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Comment: Is the stage set for some progress on public safety?

Everyone sleeps better when it’s quieter at night.
Investigators with VicPD and the Vancouver Island Integrated Major Crime Unit work at the scene of a fatal stabbing at the Douglas Centre on April 10. DARREN STONE, TIMES COLONIST

A commentary by the vice-chair of Grumpy Taxpayer$ of Greater Victoria, a non-partisan citizens’ advocacy group for municipal taxpayers.

If you live in downtown Victoria and are frequently awakened in the middle of the night, you quickly learn to distinguish different emergency vehicles.

Fire trucks belt out a cascading whine and ambulances a frantic, high-pitched sound. Police cars blast shorter, rapid, alarming bursts and occasional short belching sounds.

Public safety has understandably been at the forefront of concerns for many British Columbians in recent years, spurring sizeable protests in several cities, including Victoria, Duncan and Nanaimo.

Within a few months, Save Our Streets (SOS), a coalition of businesses, community organizations and citizen groups, has doubled membership as towns and businesses grapple with theft, vandalism and street disorder.

Residents are demanding governments focus on crime prevention and community safety and are finally being heard. Without adequate peace and order, it’s difficult to deliver good local government.

So it’s notable that the Victoria and Esquimalt Police Departments’ $72.1-million budget, a 6.86 per cent hike over last year, was approved in its entirety without the usual protracted rancour.

There’s now a municipal plan on community safety, albeit in one neighbourhood and not the region. Victoria council should be applauded for addressing community safety in the 2023-26 Strategic Plan.

Last summer, a blue-ribbon Community Safety and Well-Being panel, which includes the mayor, police and fire chiefs, medical health officer and others, was struck and will report in September.

Finance Minister Katrine Conroy recently was told during a post-budget appearance that public safety was top of mind for the Greater Victoria Chamber of Commerce.

Then in mid-April, the Chamber held a community safety panel, which was timely after a spate of stabbings and two slayings downtown. It was broadly agreed collaboration across sectors is the only way to solve complex and converging crises.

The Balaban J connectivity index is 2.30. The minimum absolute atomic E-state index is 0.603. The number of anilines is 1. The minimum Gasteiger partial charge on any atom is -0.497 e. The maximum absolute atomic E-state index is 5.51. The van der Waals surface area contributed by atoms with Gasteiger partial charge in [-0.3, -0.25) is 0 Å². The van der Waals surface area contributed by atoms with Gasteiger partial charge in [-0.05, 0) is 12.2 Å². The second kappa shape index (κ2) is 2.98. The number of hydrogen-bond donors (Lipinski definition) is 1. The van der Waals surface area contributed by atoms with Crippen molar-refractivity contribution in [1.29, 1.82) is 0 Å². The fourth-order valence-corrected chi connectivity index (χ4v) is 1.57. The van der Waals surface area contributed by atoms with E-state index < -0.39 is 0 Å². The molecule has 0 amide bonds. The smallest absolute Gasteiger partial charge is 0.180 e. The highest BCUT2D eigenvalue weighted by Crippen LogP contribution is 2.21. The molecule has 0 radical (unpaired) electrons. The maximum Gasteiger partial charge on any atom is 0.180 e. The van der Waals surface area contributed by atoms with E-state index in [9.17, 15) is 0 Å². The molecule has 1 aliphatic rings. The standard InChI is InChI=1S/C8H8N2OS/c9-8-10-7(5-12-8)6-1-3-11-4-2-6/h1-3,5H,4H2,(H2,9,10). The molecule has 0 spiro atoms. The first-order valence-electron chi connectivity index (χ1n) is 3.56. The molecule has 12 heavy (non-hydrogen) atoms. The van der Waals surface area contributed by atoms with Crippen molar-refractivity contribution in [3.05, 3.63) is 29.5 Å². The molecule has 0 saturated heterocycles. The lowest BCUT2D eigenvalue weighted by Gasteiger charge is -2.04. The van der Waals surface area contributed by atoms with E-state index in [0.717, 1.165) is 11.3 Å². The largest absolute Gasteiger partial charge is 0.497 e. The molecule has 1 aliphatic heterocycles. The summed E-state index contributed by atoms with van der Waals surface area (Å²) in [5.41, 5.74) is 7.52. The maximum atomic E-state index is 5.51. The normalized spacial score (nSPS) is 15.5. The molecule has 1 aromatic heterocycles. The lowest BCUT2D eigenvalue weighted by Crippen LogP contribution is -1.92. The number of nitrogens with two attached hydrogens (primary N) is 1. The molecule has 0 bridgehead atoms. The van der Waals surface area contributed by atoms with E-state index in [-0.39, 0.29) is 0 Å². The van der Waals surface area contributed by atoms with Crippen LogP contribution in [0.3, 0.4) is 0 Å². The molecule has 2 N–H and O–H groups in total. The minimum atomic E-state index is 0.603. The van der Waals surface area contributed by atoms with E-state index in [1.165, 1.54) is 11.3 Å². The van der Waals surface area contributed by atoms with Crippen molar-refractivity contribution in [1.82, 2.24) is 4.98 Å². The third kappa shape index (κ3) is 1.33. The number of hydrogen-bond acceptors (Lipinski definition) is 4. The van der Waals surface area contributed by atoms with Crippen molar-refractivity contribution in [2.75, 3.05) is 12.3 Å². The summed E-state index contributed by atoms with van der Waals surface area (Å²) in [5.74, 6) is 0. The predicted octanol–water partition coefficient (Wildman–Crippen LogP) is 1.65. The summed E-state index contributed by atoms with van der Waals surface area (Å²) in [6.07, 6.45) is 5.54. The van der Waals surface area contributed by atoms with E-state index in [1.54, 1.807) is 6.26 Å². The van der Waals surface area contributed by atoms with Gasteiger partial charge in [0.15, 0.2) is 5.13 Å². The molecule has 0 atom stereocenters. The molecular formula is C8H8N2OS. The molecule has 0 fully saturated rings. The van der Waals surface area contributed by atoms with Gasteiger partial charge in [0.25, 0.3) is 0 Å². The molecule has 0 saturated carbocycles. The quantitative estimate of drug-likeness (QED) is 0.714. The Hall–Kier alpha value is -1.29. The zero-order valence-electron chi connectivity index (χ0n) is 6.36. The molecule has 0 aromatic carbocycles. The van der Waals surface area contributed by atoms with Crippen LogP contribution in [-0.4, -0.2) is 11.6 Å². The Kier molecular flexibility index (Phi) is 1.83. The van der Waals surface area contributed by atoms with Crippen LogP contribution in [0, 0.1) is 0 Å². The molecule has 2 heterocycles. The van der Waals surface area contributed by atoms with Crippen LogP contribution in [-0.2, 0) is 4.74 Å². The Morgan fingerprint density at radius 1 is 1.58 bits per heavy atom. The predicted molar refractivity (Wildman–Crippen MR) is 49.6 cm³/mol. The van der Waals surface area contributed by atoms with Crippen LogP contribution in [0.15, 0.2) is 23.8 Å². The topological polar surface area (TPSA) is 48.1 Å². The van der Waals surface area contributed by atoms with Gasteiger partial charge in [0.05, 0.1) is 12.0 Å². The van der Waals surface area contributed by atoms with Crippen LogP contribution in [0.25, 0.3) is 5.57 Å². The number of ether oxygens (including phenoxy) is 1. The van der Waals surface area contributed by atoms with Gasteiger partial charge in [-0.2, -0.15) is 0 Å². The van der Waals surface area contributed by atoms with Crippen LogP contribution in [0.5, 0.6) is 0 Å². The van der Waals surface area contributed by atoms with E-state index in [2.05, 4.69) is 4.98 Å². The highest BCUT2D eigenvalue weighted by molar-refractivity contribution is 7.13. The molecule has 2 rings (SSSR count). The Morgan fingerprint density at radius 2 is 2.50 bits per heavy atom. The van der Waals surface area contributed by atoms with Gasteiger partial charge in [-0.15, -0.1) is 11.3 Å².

Another promising initiative is B.C.’s Safer Communities Action Plan, announced in November 2022.

Last spring, as one part of a multi-pronged approach to help addicts and those suffering with mental health challenges, B.C. said it was forming teams of police, prosecutors and probation officers to tackle repeat violent offenders.

The Repeat Violent Offending Intervention Initiative created 12 law enforcement hubs dedicated to investigating, monitoring and preventing acts of violence that are often committed by the same few prolific offenders. A hub was created in Victoria last May.

Some $16 million will be invested over three years.

B.C. Solicitor General Mike Farnworth is examining the expansion of the Vancouver Island Integrated Major Crime Unit to include all Island communities.

There are also recent improvements to Canada’s bail system that came into effect in January. The provinces, municipalities, chiefs of police and the public have been railing about catch-and-release bail provisions for several years.

In December legislative amendments were made to the Criminal Code. The changes will make it more onerous for accused persons to get bail if it is alleged that they engaged in serious violent offences involving weapons, and specific firearms offences. An accused will be detained while awaiting trial.

New legislation is rarely perfect — civil rights groups, legal experts and prisoner rights’ advocates voiced concerns — so the feds plan to review the impact of Bill C-48 in a few years.

But as a result of bail reform there will probably be an increased number of accused needing housing in provincial jails.

These changes will likely impact the Vancouver Island Regional Correctional Centre, a medium security institution that houses offenders sentenced to two years less a day and those on remand.

The 207 cells at this hoosegow are occupied most of the time.

The average daily count varied from 229 to 273 inmates between 2018 and 2022, according to the province. Most recently the average length of stay for sentenced offenders was only 60 days, and for those on remand, just 57.

But with the population of the South Island booming — estimated at 450,000 — it also raises questions about sufficient capacity. Some of the Wilkinson Road jail dates back a century and is even recognized in Canada’s Historic Places for its heritage value.

It takes years to plan, replace or expand a correctional centre. A new replacement for the 200-bed Nanaimo Correctional Centre will open this year, but planning began years ago for the $167-million facility.

Are critics right that the province didn’t go far enough addressing safety in the provincial budget?

Why isn’t the province making it a priority to draft a feasibility study on expanding the local lock-up?

Should the city’s community-safety leadership be urging them to do so? Should local mayors speak with one voice on public safety in the region?

Improved public safety measures to date by all levels of government are encouraging.

Let’s hope the stage is set for progress on collectively addressing street crime in Greater Victoria.

Everyone sleeps better when it’s quieter at night.